The square felt more deserted than ever before. Too early for others to be up. There was nothing anyone could do right now. Pamela stared to her left and saw that the top of the palm had pierced her downstairs window. Inside she bent down to pick up pieces of glass underneath the hairy green intruder, its long green spikes bursting into her dining room. Pamela looked out at the square. Electrical wires hung loose from the building opposite, washing racks broken and rusty in front of the windows. The brown cement eroded from the salty sea wind. If she hadn’t known any better, she would say it was deserted too.


Pamela imagined a small forest of palms springing up all around her, eventually uprooting everyone. When people leave, wildlife returns. They say first cats, then dogs, then weeds litter the streets. Then the tarmac cracks under the roots. Life springs up from below. Apart from some green patches between the cracked cobbles, the plants haven’t arrived at the square yet. But it was only a matter of time.

Carless and needing reassurance, she went to Marco’s. They spent a lot of time together, playing cards for hours late into the evening. Marco was another widowed sixty-something, aging visibly. She marched the streets to his shop, passing bakeries and cafés scattered with people and shutter after shutter after shutter. An orange car flashed by, and for a moment she thought she was wrong. Maybe it wasn’t her car that got crushed. Marco’s shop was shuttered down and triple padlocked. Closed. She made a fist and knocked, knowing it was futile. Normally Marco came down early to open up. No answer.


Around the corner, Marco’s tall house stood proud on an old cobbled side street. Its facade was alive with plants and its walls aged with the city’s history. Creepers spilled over the balconies, headed for the pavement. Pale green succulents hung onto the iron railings, disordered. The plants looked like they were falling mid-air in extremely slow motion. There was more life here than back at hers. Today, the building had taken a beating. Smashed plant pots and soil were scattered across the pavement. Pamela stood there, hands on her hips. The wind got Marco too. No answer at the door, she began to pick up broken pieces of plant pot, trying to ignore the intrusive thoughts unfolding: the worst may have happened.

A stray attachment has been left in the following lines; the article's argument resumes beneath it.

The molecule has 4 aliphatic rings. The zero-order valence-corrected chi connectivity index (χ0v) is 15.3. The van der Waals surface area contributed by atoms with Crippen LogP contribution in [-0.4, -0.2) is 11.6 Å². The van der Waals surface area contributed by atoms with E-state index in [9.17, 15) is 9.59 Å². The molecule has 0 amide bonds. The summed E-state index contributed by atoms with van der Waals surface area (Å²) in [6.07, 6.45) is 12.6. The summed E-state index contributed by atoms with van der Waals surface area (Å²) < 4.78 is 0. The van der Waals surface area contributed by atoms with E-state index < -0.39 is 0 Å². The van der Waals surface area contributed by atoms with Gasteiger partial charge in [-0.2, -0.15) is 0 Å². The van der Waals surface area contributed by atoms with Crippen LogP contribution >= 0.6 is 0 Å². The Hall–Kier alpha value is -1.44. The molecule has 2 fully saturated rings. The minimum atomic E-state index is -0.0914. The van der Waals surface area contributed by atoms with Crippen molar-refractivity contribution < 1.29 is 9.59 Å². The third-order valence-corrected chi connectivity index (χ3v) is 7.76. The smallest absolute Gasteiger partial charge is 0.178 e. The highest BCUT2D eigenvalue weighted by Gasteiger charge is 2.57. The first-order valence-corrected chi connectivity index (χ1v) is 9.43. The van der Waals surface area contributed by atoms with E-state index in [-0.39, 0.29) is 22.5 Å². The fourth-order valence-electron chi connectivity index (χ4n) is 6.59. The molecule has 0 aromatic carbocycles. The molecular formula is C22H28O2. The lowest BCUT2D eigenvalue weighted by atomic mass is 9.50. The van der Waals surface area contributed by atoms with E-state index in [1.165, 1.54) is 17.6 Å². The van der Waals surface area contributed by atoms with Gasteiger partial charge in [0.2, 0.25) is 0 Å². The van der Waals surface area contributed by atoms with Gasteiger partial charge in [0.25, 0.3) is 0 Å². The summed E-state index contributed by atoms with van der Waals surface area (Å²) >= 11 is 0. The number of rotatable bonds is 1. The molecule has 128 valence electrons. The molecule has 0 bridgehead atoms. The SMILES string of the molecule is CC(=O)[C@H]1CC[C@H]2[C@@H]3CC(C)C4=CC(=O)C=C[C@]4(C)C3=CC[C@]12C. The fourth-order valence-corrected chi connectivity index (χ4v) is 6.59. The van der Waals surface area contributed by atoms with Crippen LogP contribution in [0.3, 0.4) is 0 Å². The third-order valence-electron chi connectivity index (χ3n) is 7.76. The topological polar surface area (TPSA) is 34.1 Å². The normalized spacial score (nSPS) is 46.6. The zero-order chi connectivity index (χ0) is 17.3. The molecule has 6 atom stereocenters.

Unsure what to do, she sat down on Marco’s front step and spotted an envelope sticking out from underneath a cactus pot. Addressed to her, the letter read, “Dear Pam, it’s time. Go live yours and I’ll live mine. I’m sorry. Marco.”


“No, no, no, no, no,” she said. The thought of Marco leaving came as a huge shock. She knew Marco wanted to go, and he knew she didn’t. Maybe that’s why their friendship had never evolved. And now it couldn’t. She clenched her fists and let out a low groan. As she stood up, the wind threw her onto the pavement. The hard ground met her face as her cheek smacked onto the stone. No sooner was she down, she rose back up cursing at the sky. Porca puttana! Fucking pig!


Pamela set off nowhere. “Typical Marco,” she hissed. Cazzo, cazzo! Fuck, fuck! Cursed was the day he helped fix her car. “Bah” she scowled, Marco and his charming smile, and his fucking huge heart. He could be so unfailingly kind, and so goddamn stubborn. Had he been planning this a long time? Had she ever believed that he would leave?